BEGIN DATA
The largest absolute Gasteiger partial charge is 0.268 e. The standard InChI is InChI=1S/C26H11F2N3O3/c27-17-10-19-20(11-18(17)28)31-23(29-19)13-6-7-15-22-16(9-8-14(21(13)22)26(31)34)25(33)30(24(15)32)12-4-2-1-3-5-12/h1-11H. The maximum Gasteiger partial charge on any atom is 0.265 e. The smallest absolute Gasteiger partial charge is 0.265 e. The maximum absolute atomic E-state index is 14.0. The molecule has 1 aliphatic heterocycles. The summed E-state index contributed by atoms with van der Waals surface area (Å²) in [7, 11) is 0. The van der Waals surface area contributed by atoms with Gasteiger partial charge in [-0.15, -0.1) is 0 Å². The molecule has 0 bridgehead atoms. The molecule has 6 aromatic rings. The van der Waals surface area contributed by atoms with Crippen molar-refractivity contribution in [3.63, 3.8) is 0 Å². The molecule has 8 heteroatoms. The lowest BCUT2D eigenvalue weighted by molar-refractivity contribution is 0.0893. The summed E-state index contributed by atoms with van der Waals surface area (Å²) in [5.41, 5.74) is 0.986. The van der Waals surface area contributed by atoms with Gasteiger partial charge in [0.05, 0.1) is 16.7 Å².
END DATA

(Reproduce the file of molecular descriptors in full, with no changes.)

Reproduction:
The largest absolute Gasteiger partial charge is 0.268 e. The standard InChI is InChI=1S/C26H11F2N3O3/c27-17-10-19-20(11-18(17)28)31-23(29-19)13-6-7-15-22-16(9-8-14(21(13)22)26(31)34)25(33)30(24(15)32)12-4-2-1-3-5-12/h1-11H. The maximum Gasteiger partial charge on any atom is 0.265 e. The smallest absolute Gasteiger partial charge is 0.265 e. The maximum absolute atomic E-state index is 14.0. The molecule has 1 aliphatic heterocycles. The summed E-state index contributed by atoms with van der Waals surface area (Å²) in [7, 11) is 0. The van der Waals surface area contributed by atoms with Gasteiger partial charge in [-0.15, -0.1) is 0 Å². The molecule has 0 bridgehead atoms. The molecule has 6 aromatic rings. The van der Waals surface area contributed by atoms with Crippen molar-refractivity contribution in [3.63, 3.8) is 0 Å². The molecule has 8 heteroatoms. The lowest BCUT2D eigenvalue weighted by molar-refractivity contribution is 0.0893. The summed E-state index contributed by atoms with van der Waals surface area (Å²) in [5.41, 5.74) is 0.986. The van der Waals surface area contributed by atoms with Gasteiger partial charge in [0.05, 0.1) is 16.7 Å².